India shamed at Oval

India shamed at Oval

Dhoni's men crash to third consecutive defeat

India shamed at Oval

All out for 94 in 29.2 overs. That farcical scoreline reflected India’s embarrassment of massive proportions and England’s complete domination.

England put India under severe pressure, amassing 486 in their first innings to build a lead of 338 runs. India needed to wage a brave fight on Sunday, but crumbled like a cookie under a crane against James Anderson and company for a sub-100 total.

They crashed to an innings-and-244-run defeat— the third-heaviest in their Test history—in the fifth and final Test of the series that England won 3-1.

It was the second-consecutive Indian capitulation within three days. In Manchester, they lost by an innings and 54 runs in three days, losing nine wickets in one session. It almost got repeated at the Oval as India lost eight wickets for 85 runs in the post-lunch session.

After winning the second Test at the Lord’s, India couldn’t even stretch England, failing in all three departments of the game. Their batting was in a shambles, particularly the top order. M Vijay scored 402 runs to emerge India’s leading scorer.

But he never had a stable partner at the pole position. Shikhar Dhawan failed to click, and his replacement, Gautam Gambhir, was an even bigger letdown. The Delhi left-hander reached double figures only once in four innings.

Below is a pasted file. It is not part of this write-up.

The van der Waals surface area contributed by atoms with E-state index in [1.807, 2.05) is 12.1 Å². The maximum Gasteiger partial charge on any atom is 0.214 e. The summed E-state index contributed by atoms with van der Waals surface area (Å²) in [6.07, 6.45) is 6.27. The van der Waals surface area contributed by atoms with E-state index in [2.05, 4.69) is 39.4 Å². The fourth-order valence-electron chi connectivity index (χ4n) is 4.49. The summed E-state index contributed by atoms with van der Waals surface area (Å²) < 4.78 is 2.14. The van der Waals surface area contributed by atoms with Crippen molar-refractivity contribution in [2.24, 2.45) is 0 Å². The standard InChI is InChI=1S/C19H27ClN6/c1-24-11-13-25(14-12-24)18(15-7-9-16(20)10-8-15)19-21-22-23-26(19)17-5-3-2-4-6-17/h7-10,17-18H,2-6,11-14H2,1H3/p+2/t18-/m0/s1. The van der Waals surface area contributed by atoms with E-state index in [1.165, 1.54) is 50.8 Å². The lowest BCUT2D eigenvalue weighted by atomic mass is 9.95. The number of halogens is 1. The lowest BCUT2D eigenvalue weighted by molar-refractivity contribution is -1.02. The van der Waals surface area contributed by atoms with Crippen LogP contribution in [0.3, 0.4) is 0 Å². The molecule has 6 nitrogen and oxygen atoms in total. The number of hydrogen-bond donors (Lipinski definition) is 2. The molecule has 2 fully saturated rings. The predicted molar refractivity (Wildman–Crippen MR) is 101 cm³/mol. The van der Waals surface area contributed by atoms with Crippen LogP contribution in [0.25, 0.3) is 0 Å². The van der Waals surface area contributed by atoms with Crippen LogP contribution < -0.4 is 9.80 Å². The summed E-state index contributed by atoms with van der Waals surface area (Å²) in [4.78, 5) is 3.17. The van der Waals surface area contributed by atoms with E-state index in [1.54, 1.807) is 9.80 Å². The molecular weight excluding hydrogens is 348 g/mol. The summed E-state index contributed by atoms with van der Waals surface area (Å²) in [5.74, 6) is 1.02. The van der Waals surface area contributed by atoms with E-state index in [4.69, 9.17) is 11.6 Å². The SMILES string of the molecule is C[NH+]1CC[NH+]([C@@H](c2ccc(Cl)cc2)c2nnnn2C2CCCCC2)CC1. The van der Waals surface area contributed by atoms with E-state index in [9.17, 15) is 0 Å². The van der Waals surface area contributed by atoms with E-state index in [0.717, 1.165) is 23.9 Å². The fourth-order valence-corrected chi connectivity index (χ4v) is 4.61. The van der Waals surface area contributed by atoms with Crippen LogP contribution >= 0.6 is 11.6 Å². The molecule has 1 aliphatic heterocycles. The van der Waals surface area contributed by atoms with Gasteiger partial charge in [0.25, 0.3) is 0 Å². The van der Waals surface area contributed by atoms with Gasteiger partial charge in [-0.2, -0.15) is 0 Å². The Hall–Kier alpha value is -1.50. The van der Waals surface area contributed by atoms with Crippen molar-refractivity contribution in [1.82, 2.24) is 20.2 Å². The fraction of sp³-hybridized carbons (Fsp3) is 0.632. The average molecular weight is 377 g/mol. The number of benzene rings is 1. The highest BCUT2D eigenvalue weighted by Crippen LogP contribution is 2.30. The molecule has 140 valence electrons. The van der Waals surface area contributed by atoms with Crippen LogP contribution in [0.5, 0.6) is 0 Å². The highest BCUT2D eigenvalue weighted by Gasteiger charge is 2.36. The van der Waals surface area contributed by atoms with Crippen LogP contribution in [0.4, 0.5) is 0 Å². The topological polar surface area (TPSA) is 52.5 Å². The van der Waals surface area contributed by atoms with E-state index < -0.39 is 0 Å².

But there couldn’t have been any bigger disappointment than Virat Kohli and Cheteshwar Pujara, the expected batting fulcrums of India. In 10 innings, Kohli managed 134 runs at 13.40, falling repeatedly to his bete noire James Anderson.

Pujara was equally ineffective, scoring 222 in 10 innings at a little over 22. It was vastly insufficient for someone at the vital number three slot.

This tour would have told them in no uncertain terms about the need to improve their technique in conditions where a new ball darts around like a yo-yo.

Indian skipper Mahendra Singh Dhoni showed his grit as a batsman. In conditions where many didn’t give him a chance, Dhoni scored 349 at 34.90. It was a commendable effort, but as a captain he faltered after the Lord’s Test. If he was aggressive to catch the game by its scruff in the second Test, Dhoni slipped into a passive and defensive mode in the next three.

His bowling changes, field placements and tactical moves defied convention and, at times, logic. Starting from the series against England in 2011, India have lost 13 out of 17 Tests outside the subcontinent.

It could be attributed to collective batting failure and lack of bowling resources, but it remains a fact that the Jharkhand man still has not come to terms with Test captaincy.

After this latest debacle, India needs a serious, uncompromising introspection. Urgently.

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